According to Gary Illyes of Google, image and video search are typically the most overlooked, and that SEOs should be paying more attention to them.
This came up a number of times through his Reddit AMA on February 8.
Illyes even stated in his AMA thread, “Nowadays I’m focusing more on Google Images and Video.”
This statement was picked up on by a Reddit user and asked Illyes for more information on the way for image search for 2019.
Illyess said that he can’t pre-announce anything, but that media search is “way too ignored,” even for Google themselves.
Google will be tasking more engineers with working on media search this year.
This is Illyes’ full statement:
“We simply know that media search is way too ignored for what it’s capable doing for publishers so we’re throwing more engineers at it as well as more outreach.”
This topic was touched on again further down the thread when a Reddit user asked: “Is there anything that most SEO’s tend to overlook/not pay attention to?”
This was when Illyes revealed that image and video search are the most overlook by SEOs.
Illyes said in his own words, “Google Images and Video search is often overlooked, but they have massive potential.”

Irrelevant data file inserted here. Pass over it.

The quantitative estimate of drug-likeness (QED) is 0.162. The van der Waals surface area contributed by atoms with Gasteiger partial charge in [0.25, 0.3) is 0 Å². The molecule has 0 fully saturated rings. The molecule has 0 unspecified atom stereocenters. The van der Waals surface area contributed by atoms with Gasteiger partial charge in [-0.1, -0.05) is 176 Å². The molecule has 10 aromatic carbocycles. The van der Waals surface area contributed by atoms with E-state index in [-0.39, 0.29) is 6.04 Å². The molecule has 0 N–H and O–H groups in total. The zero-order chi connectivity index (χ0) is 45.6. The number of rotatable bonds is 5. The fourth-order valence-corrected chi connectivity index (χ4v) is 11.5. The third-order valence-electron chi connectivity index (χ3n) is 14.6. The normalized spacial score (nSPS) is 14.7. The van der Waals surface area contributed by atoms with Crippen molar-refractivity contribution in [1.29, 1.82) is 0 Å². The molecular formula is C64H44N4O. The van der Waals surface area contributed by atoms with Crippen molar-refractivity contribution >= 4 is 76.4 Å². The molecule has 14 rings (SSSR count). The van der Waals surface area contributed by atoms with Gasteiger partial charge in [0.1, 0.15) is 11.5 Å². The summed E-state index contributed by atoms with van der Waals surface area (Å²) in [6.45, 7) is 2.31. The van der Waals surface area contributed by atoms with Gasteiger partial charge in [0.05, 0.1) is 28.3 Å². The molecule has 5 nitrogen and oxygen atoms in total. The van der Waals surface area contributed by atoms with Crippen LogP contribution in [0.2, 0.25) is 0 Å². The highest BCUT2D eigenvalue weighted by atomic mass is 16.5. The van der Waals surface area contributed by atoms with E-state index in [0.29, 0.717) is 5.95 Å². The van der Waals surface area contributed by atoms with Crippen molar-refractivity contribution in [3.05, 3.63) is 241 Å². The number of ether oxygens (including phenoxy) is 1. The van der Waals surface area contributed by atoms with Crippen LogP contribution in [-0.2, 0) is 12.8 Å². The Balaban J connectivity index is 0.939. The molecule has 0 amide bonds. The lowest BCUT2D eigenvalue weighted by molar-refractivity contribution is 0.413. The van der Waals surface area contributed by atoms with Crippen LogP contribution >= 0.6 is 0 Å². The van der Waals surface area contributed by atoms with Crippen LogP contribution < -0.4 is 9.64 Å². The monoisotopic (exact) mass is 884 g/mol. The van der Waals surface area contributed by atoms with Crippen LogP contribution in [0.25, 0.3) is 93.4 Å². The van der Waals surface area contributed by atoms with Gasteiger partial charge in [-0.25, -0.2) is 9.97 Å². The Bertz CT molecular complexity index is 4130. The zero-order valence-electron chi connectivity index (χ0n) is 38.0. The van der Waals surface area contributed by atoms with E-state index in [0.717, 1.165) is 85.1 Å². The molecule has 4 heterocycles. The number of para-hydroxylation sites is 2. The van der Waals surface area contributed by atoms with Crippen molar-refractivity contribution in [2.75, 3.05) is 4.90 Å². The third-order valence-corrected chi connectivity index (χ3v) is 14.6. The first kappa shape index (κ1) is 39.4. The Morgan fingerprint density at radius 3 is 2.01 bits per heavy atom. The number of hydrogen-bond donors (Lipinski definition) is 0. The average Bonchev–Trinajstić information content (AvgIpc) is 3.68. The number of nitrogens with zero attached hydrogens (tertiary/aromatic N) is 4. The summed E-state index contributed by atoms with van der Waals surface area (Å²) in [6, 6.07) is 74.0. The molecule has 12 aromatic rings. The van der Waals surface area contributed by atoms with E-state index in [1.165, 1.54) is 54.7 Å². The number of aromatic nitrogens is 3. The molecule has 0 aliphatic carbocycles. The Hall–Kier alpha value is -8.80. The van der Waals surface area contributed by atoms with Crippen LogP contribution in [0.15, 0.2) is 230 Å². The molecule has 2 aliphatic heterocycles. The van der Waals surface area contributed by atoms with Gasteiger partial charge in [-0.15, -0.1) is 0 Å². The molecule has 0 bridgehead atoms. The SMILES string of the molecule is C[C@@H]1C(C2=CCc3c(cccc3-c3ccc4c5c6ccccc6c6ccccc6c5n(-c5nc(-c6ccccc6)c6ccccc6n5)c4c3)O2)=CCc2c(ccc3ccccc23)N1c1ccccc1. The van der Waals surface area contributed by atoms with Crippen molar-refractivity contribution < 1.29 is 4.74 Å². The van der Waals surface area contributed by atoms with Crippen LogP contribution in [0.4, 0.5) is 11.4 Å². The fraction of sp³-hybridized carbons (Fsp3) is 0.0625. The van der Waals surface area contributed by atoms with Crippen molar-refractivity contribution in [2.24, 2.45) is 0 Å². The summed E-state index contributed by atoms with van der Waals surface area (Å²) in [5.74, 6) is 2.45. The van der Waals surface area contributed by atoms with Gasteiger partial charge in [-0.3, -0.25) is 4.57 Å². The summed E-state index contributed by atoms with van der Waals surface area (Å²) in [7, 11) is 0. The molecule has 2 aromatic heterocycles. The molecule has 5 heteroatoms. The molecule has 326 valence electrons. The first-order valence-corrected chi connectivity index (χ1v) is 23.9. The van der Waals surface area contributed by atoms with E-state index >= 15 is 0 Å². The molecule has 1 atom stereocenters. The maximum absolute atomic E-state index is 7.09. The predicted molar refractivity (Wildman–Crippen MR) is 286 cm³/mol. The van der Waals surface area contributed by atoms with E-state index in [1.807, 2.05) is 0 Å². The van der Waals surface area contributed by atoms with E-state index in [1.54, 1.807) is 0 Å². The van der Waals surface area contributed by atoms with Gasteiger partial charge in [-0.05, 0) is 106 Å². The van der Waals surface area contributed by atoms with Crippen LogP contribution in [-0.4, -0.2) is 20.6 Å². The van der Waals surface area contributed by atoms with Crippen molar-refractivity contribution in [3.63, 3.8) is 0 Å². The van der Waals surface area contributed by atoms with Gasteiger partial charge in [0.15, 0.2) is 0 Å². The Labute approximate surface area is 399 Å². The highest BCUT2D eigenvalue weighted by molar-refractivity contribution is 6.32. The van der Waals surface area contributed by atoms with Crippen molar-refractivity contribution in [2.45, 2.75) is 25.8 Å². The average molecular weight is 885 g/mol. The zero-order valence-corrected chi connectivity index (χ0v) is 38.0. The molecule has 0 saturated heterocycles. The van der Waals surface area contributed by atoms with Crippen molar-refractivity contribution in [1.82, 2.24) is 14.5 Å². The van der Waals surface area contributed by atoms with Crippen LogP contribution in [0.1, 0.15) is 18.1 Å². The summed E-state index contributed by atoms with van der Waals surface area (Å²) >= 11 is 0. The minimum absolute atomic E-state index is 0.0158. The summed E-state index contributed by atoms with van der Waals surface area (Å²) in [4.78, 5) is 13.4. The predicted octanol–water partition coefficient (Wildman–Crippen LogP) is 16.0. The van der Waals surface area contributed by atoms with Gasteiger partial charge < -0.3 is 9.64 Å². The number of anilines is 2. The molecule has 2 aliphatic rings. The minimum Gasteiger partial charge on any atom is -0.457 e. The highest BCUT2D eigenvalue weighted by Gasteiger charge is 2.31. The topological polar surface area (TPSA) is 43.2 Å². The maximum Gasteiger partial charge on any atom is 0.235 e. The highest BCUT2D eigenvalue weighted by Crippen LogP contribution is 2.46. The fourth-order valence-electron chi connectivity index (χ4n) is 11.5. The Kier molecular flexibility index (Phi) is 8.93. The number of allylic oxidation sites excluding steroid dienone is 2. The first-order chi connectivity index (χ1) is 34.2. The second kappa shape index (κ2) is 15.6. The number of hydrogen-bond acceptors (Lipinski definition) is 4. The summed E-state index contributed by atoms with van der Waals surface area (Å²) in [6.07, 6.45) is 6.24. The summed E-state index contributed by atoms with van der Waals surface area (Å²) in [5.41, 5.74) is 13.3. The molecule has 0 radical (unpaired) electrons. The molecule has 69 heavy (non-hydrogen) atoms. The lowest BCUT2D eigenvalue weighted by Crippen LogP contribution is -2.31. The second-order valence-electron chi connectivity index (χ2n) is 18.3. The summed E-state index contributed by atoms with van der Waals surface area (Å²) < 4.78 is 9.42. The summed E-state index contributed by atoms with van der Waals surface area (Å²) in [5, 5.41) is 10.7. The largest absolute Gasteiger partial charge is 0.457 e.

More information relating to images were given during the AMA
When Illyes was asked, “Is Google’s image recognition technology used as a relevancy signal within the document selection algorithm within the index?” his simple response was, “Yea.”
Considering that image recognition is a relevancy signal, it’d make sense to use images with more tact. This means that using images that Google can easily recognize as being relevant to what’s being written about in piece of content.
There seems to be a tendancy to use random images to make content more engaging for readers, such as memes and GIFs.
It’s probably difficult for Google to recognize the relevance of those images, especially compared to something that’s more straightforward.
Even though it’s not a direct ranking factor, making images more accessible through elements like alt text is recommended.
The following question was asked:
“Will web accessibility be considered direct ranking factor for images and video rankings?”
Illyes responded with: “Unfortunately, no.”